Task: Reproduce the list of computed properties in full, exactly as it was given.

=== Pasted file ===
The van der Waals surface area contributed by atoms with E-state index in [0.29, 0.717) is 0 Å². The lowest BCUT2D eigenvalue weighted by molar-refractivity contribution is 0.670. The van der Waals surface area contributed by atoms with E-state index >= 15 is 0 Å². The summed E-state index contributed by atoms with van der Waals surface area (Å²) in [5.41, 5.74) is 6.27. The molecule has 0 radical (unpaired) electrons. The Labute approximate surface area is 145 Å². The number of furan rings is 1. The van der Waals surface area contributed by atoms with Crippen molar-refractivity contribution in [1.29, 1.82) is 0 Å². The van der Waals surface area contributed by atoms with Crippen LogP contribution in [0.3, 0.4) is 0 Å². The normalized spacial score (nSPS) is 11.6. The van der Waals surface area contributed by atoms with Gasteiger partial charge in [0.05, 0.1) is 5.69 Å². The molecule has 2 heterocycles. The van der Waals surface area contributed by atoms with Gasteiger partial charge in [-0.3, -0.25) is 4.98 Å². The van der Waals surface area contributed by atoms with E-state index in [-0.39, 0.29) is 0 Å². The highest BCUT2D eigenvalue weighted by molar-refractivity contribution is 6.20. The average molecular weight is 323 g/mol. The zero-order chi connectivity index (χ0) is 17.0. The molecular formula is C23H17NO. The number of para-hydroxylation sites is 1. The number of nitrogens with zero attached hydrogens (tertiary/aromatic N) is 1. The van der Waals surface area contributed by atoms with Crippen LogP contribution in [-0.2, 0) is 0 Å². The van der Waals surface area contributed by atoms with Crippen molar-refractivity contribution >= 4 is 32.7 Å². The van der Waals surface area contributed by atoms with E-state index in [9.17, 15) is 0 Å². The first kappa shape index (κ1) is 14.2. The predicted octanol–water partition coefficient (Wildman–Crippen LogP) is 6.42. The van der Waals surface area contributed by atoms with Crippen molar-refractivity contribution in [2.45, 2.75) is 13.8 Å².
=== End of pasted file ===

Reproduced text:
The van der Waals surface area contributed by atoms with E-state index in [0.29, 0.717) is 0 Å². The lowest BCUT2D eigenvalue weighted by molar-refractivity contribution is 0.670. The van der Waals surface area contributed by atoms with E-state index >= 15 is 0 Å². The summed E-state index contributed by atoms with van der Waals surface area (Å²) in [5.41, 5.74) is 6.27. The molecule has 0 radical (unpaired) electrons. The Labute approximate surface area is 145 Å². The number of furan rings is 1. The van der Waals surface area contributed by atoms with Crippen molar-refractivity contribution in [1.29, 1.82) is 0 Å². The van der Waals surface area contributed by atoms with Crippen LogP contribution in [0.3, 0.4) is 0 Å². The normalized spacial score (nSPS) is 11.6. The van der Waals surface area contributed by atoms with Gasteiger partial charge in [0.05, 0.1) is 5.69 Å². The molecule has 2 heterocycles. The van der Waals surface area contributed by atoms with Gasteiger partial charge in [-0.3, -0.25) is 4.98 Å². The van der Waals surface area contributed by atoms with E-state index in [-0.39, 0.29) is 0 Å². The highest BCUT2D eigenvalue weighted by molar-refractivity contribution is 6.20. The average molecular weight is 323 g/mol. The zero-order chi connectivity index (χ0) is 17.0. The molecular formula is C23H17NO. The number of para-hydroxylation sites is 1. The number of nitrogens with zero attached hydrogens (tertiary/aromatic N) is 1. The van der Waals surface area contributed by atoms with Crippen LogP contribution in [-0.2, 0) is 0 Å². The van der Waals surface area contributed by atoms with Crippen molar-refractivity contribution >= 4 is 32.7 Å². The van der Waals surface area contributed by atoms with E-state index in [9.17, 15) is 0 Å². The first kappa shape index (κ1) is 14.2. The predicted octanol–water partition coefficient (Wildman–Crippen LogP) is 6.42. The van der Waals surface area contributed by atoms with Crippen molar-refractivity contribution in [2.45, 2.75) is 13.8 Å².